Don’t often resort to this extra cleaning or chopstick method, but it’s valuable to have the option, especially when you’re away from urban areas. An added benefit of this street food safety is that if you find yourself in need of toilet paper and forget to bring some, you can always rely on your baby wipes!
Eat with the locals
Align your eating schedule with the locals to try and keep your street food safety on point. Some restaurants may not handle food responsibly, allowing cooked dishes to linger at room temperature. Proper food storage is a significant aspect of food safety, as the longer cooked food remains exposed, the more bacteria can multiply and pose health risks.
When you dine at the same time as the residents, you encourage restaurants to prepare and serve food immediately. This eliminates the downtime for unwanted bacteria to thrive on food. Quick food turnaround times guarantee that your meal will be hot and fresh.
Additionally, your food is more likely to be delicious because it hasn’t been sitting around for an extended period. We’ve all experienced buffets where food gradually deteriorates under heat lamps, and it’s an experience to avoid. So, for your safety and enjoyment, eat in sync with the locals and relish the fresh, hot meals.
Peel your fruits
Peeling your fruit is a prudent practice, especially if you’re not acclimated to a new location and its bacteria. It’s best to stick to fruits with peels that you can remove. Options like bananas, papayas, mangoes, rambutans, and mangosteens are plentiful and delectable, and your stomach will appreciate the choice.
Steer clear of fruits like apples, where you consume the skin, and avoid lettuce. While strawberries may be tempting, it’s advisable to avoid them in countries with high pollution levels and uncertain water quality. Prioritizing peelable fruits is a simple yet effective way to protect your digestive health while enjoying the local flavors.
Sauces can be a problem
While a good table condiment can be appreciated, sauces can sometimes be a source of concern for travelers. The reason behind this is that in many places, these sauces are stored at room temperature, which can lead to the growth of harmful bacteria over time.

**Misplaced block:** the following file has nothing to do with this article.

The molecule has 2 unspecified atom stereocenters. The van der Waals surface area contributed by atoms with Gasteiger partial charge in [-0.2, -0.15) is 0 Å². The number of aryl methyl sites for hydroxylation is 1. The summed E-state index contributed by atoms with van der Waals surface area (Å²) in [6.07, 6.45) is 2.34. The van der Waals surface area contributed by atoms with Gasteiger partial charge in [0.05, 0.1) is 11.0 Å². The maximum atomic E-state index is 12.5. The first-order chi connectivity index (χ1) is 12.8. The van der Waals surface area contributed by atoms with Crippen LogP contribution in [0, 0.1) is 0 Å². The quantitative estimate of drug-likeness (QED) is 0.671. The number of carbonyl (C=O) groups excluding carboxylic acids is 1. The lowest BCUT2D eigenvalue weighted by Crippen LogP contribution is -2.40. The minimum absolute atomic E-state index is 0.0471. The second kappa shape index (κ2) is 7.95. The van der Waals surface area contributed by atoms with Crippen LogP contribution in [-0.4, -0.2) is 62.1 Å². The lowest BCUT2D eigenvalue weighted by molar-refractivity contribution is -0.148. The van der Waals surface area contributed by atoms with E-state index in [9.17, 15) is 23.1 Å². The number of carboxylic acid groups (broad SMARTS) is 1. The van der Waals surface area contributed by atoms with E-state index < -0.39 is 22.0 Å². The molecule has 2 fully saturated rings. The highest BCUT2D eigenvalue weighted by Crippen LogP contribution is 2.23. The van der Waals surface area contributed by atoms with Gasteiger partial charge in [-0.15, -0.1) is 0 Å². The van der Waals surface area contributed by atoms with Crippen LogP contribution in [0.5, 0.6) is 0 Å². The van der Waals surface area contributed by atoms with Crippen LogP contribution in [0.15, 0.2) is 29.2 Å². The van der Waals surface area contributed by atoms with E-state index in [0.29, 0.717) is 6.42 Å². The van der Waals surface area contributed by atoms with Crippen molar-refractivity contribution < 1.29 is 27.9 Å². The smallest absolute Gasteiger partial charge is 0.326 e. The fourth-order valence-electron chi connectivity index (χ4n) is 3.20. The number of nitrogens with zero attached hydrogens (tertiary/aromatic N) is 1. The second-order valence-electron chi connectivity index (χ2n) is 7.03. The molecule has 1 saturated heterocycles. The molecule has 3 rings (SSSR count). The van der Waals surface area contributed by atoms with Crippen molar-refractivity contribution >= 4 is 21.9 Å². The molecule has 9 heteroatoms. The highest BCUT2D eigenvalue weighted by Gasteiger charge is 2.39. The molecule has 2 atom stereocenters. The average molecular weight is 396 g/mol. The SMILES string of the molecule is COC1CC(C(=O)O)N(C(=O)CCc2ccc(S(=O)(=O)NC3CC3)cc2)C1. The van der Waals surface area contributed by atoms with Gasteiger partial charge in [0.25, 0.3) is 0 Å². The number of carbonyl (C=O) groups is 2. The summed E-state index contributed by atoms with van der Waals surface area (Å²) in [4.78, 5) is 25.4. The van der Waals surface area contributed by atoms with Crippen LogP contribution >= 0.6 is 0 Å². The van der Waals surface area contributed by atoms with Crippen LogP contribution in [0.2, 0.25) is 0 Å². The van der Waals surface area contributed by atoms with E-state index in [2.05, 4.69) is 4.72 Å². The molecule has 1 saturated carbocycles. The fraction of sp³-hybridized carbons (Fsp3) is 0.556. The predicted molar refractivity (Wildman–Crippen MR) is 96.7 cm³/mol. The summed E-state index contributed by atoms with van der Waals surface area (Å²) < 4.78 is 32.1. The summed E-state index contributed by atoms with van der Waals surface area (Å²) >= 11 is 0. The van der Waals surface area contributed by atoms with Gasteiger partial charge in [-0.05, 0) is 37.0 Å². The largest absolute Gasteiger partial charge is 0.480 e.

The approach to using sauces can depend on the consumption habits of fellow diners. Suppose it’s a dish where condiments are generously added by others, such as bun rieu soup in Vietnam, where omitting wet chili paste would be considered sacrilegious. In that case, you might be more inclined to use them.
Currently, in Oaxaca, Mexico, sauces have been consumed with all meals without any issues, which means street food safety is good. Places bustling with people and families have been deliberately chosen, observing that nearly everyone generously scoops these sauces onto their food, adding confidence in their freshness and safety.
In conclusion, enjoying the world’s street food offerings need not be a gamble with your health. By adhering to the principles of Street Food Safety, you can embark on culinary journeys with confidence. From peeling your fruit to choosing fully cooked meals, paying attention to your surroundings, and being mindful of sauces, these practical guidelines can help you savor irresistible delights without worrying about getting sick.
Embrace the local flavors, explore diverse cuisines, and create unforgettable gastronomic memories during your travels. With the right precautions and a dash of culinary curiosity, you can experience the true essence of a place through its street food, knowing that your safety is as intact as your taste buds.